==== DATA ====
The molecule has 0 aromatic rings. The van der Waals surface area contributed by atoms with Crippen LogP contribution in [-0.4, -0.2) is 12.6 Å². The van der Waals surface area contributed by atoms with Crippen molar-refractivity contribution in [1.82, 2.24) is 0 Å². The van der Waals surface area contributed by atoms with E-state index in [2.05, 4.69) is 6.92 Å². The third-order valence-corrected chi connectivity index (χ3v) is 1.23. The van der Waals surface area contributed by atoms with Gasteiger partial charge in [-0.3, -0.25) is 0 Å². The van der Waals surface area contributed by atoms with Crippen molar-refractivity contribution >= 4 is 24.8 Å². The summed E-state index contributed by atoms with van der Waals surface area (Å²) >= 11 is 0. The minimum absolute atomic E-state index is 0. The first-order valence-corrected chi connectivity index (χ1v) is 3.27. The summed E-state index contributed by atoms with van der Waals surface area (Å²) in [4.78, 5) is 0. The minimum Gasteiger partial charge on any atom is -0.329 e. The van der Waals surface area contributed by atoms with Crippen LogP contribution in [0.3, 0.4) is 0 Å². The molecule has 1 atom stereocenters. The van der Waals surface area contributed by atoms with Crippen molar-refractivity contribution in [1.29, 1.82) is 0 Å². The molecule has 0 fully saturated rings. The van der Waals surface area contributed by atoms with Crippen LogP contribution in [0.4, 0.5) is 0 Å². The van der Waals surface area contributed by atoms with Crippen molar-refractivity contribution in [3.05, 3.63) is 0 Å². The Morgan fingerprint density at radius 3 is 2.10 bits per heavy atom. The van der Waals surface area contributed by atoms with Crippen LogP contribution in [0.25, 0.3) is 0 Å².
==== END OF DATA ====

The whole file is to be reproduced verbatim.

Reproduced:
The molecule has 0 aromatic rings. The van der Waals surface area contributed by atoms with Crippen LogP contribution in [-0.4, -0.2) is 12.6 Å². The van der Waals surface area contributed by atoms with Crippen molar-refractivity contribution in [1.82, 2.24) is 0 Å². The van der Waals surface area contributed by atoms with E-state index in [2.05, 4.69) is 6.92 Å². The third-order valence-corrected chi connectivity index (χ3v) is 1.23. The van der Waals surface area contributed by atoms with Gasteiger partial charge in [-0.3, -0.25) is 0 Å². The van der Waals surface area contributed by atoms with Crippen molar-refractivity contribution >= 4 is 24.8 Å². The summed E-state index contributed by atoms with van der Waals surface area (Å²) >= 11 is 0. The minimum absolute atomic E-state index is 0. The first-order valence-corrected chi connectivity index (χ1v) is 3.27. The summed E-state index contributed by atoms with van der Waals surface area (Å²) in [4.78, 5) is 0. The minimum Gasteiger partial charge on any atom is -0.329 e. The van der Waals surface area contributed by atoms with Crippen LogP contribution in [0.3, 0.4) is 0 Å². The molecule has 1 atom stereocenters. The van der Waals surface area contributed by atoms with Crippen molar-refractivity contribution in [1.29, 1.82) is 0 Å². The molecule has 0 fully saturated rings. The van der Waals surface area contributed by atoms with Crippen LogP contribution in [0.4, 0.5) is 0 Å². The van der Waals surface area contributed by atoms with Crippen molar-refractivity contribution in [3.05, 3.63) is 0 Å². The Morgan fingerprint density at radius 3 is 2.10 bits per heavy atom. The van der Waals surface area contributed by atoms with Crippen LogP contribution in [0.25, 0.3) is 0 Å².